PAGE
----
24.4 The Hunger Strike of Fainberg and Borisov

No 24 : 5 March 1972

In the Leningrad psychiatric prison-hospital the plight of Victor Fainberg and Vladimir Borisov, who declared a second hunger strike on 26 December 1971 (CCE 23.//), has sharply deteriorated.

On 3 January Fainberg began to be given injections of aminazin [similar to chlorpromazine]; he attempted to commit suicide, whereupon an observation post was set up in his cell and manned round the clock. Despite forcible feeding he lost twelve kilograms in weight, and since he in any case suffers from thyrotoxicosis this has seriously aggravated his state of health. He is not receiving the medical attention he needs. Books and writing requisites have been taken away from him, and he is not allowed to be visited by his relatives or to correspond with them.

Fainberg and Borisov have been totally isolated from each other. Borisov too has begun to be given injections of aminazin, and he has also been deprived of books, visits and correspondence. After the appeal to world public opinion signed by Fainberg and Borisov [CCE 19.//] had reached the West, the regime for all the patients in the hospital took a turn for the worse.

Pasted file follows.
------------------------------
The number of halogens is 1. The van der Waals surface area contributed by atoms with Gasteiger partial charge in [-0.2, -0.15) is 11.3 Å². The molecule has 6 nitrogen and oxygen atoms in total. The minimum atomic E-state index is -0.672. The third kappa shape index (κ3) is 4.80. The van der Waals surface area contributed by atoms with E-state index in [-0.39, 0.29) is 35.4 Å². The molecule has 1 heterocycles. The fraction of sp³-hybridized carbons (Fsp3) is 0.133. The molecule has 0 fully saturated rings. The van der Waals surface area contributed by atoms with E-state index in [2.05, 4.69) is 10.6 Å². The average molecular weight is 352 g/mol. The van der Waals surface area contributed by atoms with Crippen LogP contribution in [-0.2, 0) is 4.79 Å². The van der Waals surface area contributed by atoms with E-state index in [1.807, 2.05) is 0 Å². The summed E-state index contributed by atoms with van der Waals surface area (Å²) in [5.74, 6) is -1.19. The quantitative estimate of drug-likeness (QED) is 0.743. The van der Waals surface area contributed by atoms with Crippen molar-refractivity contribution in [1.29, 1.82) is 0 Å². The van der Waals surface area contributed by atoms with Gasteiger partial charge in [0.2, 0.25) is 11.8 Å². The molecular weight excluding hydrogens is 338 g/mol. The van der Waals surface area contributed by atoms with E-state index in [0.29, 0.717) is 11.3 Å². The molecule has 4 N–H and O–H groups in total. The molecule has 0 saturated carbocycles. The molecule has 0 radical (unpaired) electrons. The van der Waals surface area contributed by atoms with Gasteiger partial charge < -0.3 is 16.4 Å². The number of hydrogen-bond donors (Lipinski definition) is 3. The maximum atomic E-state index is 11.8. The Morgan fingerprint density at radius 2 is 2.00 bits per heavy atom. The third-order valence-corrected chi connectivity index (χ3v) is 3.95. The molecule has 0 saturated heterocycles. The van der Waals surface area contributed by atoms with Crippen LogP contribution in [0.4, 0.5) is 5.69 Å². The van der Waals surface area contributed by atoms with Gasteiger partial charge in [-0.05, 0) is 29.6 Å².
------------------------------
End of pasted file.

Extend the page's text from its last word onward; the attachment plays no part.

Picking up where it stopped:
On 14 January relatives of Fainberg and Borisov sent a telegram to Petrovsky, the USSR Minister of Health, and Shchelokov, Minister of Internal Affairs. They received no reply.

On 21 January the prison governor saw Fainberg’s relatives for ten minutes. He admitted that a hunger strike was taking place (this was the first official admission of the fact), but said that Fainberg was in good health and that his weight had increased by 150 grams. However, he refused them permission to visit or correspond with Fainberg.

The hunger strike of Fainberg and Borisov in the Leningrad Special Psychiatric Hospital was supported by [fellow prisoner] Sergei Turtov.

On 21 February 1972 V. Fainberg and V. Borisov were transferred to the Serbsky Institute of Forensic Psychiatry in Moscow for examination. There they continued their hunger strike. On 28 February relatives of Fainberg and Borisov were allowed to visit them. By this time Fainberg’s state of health was giving serious cause for alarm. He had lost nineteen kilograms.

On 29 February Fainberg and Borisov ended their hunger strike. It had lasted two months and two days.